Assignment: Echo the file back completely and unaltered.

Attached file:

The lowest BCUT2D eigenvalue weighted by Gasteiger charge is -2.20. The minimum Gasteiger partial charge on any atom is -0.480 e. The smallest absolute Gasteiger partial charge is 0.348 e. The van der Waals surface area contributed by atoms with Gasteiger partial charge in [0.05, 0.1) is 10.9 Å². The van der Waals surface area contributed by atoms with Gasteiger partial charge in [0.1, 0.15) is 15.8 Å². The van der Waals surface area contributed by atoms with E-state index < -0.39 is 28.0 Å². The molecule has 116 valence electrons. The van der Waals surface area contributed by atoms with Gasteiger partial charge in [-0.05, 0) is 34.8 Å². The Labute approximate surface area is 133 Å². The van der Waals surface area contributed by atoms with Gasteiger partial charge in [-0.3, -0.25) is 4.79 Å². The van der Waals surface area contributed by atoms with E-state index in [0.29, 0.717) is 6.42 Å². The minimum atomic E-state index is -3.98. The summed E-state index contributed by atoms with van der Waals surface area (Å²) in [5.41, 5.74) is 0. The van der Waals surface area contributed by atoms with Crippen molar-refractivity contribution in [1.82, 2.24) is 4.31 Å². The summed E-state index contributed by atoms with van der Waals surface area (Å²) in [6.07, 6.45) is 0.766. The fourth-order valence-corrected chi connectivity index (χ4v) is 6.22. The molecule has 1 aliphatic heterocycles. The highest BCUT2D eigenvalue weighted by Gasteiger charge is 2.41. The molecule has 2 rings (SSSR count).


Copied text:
The lowest BCUT2D eigenvalue weighted by Gasteiger charge is -2.20. The minimum Gasteiger partial charge on any atom is -0.480 e. The smallest absolute Gasteiger partial charge is 0.348 e. The van der Waals surface area contributed by atoms with Gasteiger partial charge in [0.05, 0.1) is 10.9 Å². The van der Waals surface area contributed by atoms with Gasteiger partial charge in [0.1, 0.15) is 15.8 Å². The van der Waals surface area contributed by atoms with E-state index < -0.39 is 28.0 Å². The molecule has 116 valence electrons. The van der Waals surface area contributed by atoms with Gasteiger partial charge in [-0.05, 0) is 34.8 Å². The Labute approximate surface area is 133 Å². The van der Waals surface area contributed by atoms with Gasteiger partial charge in [-0.3, -0.25) is 4.79 Å². The van der Waals surface area contributed by atoms with E-state index in [0.29, 0.717) is 6.42 Å². The minimum atomic E-state index is -3.98. The summed E-state index contributed by atoms with van der Waals surface area (Å²) in [5.41, 5.74) is 0. The van der Waals surface area contributed by atoms with Crippen molar-refractivity contribution in [1.82, 2.24) is 4.31 Å². The summed E-state index contributed by atoms with van der Waals surface area (Å²) in [6.07, 6.45) is 0.766. The fourth-order valence-corrected chi connectivity index (χ4v) is 6.22. The molecule has 1 aliphatic heterocycles. The highest BCUT2D eigenvalue weighted by Gasteiger charge is 2.41. The molecule has 2 rings (SSSR count).